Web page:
I recently spent the best part of a weekend playing with ChatGPT, the AI-powered natural language tool that answers questions and responds to prompts in an unerringly human way. My conclusion? It signals the end of the financial services industry as we know it.
That claim will be laughed off by the vast majority of financial services leaders. Unfortunately, many probably aren’t aware of what ChatGPT is — most financial executives I’ve spoken to in recent weeks haven’t heard of it. Those that have heard of it view it as little more than an upgraded chatbot.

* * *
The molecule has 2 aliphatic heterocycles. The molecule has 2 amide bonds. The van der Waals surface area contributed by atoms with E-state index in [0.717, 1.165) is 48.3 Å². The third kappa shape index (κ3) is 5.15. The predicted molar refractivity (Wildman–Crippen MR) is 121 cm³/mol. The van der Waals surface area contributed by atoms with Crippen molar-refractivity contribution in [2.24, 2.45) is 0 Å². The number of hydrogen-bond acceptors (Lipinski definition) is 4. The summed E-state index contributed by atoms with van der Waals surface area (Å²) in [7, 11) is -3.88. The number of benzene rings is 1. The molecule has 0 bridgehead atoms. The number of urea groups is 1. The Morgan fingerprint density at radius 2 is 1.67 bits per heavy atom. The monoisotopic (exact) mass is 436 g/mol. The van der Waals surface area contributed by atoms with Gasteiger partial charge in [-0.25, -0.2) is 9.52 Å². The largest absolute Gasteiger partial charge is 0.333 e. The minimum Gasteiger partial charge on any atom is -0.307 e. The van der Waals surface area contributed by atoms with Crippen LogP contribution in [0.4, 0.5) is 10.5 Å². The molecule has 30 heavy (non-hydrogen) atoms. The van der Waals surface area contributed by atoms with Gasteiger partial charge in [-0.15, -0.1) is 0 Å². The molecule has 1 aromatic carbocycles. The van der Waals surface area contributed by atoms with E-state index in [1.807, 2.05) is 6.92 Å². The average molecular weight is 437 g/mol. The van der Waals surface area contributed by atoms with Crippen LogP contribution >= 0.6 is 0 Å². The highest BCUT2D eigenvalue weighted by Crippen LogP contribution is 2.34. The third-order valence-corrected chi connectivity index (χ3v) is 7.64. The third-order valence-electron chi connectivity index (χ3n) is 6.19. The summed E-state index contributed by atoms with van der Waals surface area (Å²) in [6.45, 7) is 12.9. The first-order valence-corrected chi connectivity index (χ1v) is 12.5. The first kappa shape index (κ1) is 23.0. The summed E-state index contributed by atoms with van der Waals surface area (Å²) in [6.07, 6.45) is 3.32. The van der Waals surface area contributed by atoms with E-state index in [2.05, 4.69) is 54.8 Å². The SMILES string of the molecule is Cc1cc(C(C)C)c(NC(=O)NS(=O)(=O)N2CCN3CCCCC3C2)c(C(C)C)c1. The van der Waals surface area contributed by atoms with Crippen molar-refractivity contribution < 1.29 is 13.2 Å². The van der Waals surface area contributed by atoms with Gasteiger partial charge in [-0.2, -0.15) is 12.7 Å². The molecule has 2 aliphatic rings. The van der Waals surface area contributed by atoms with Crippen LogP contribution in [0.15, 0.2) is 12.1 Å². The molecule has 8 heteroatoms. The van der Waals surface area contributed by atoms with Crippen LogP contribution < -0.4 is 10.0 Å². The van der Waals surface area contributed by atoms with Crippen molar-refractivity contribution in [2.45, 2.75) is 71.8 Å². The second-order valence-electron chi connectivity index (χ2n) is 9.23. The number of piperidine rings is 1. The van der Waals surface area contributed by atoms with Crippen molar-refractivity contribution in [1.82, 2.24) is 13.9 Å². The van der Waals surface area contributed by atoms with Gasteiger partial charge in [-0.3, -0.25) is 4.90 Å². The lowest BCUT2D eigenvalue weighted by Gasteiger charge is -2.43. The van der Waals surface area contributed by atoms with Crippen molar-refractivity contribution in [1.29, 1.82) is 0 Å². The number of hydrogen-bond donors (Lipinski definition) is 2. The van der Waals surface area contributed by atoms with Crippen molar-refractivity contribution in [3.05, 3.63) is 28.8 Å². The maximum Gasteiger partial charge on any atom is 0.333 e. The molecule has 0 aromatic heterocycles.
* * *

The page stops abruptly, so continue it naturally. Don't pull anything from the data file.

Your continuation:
In fact, the technology behind ChatGPT poses a direct threat to financial providers’ core strategy. Most financial firms think they’ll be able to keep earning high margins by selling trust and advisory services, especially to high-net-worth individuals. They’ve doubled down even as robo advisor firms have taken nearly $1 trillion in assets under management over the past decade. ChatGPT, or rather GPT3 and large language models like it, will turbocharge these upstarts’ ability to provide trusted advice and planning on the full range of financial services, from pensions to insurance to tax strategy.